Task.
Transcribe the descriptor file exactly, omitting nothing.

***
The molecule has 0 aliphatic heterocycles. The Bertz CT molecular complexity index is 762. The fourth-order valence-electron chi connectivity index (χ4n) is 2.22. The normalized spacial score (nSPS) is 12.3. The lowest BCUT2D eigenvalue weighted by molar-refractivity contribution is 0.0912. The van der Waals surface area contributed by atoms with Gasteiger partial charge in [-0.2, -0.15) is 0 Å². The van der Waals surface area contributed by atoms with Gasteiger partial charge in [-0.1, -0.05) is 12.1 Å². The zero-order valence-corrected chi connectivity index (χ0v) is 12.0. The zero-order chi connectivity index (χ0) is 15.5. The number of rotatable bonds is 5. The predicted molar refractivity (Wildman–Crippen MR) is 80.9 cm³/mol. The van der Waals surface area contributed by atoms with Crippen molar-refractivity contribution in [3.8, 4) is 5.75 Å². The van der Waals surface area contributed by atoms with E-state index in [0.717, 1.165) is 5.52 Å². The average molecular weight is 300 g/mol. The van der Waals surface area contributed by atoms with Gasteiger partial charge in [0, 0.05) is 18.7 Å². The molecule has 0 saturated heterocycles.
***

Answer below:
The molecule has 0 aliphatic heterocycles. The Bertz CT molecular complexity index is 762. The fourth-order valence-electron chi connectivity index (χ4n) is 2.22. The normalized spacial score (nSPS) is 12.3. The lowest BCUT2D eigenvalue weighted by molar-refractivity contribution is 0.0912. The van der Waals surface area contributed by atoms with Gasteiger partial charge in [-0.2, -0.15) is 0 Å². The van der Waals surface area contributed by atoms with Gasteiger partial charge in [-0.1, -0.05) is 12.1 Å². The zero-order valence-corrected chi connectivity index (χ0v) is 12.0. The zero-order chi connectivity index (χ0) is 15.5. The number of rotatable bonds is 5. The predicted molar refractivity (Wildman–Crippen MR) is 80.9 cm³/mol. The van der Waals surface area contributed by atoms with Crippen molar-refractivity contribution in [3.8, 4) is 5.75 Å². The van der Waals surface area contributed by atoms with E-state index in [0.717, 1.165) is 5.52 Å². The average molecular weight is 300 g/mol. The van der Waals surface area contributed by atoms with Gasteiger partial charge in [0, 0.05) is 18.7 Å². The molecule has 0 saturated heterocycles.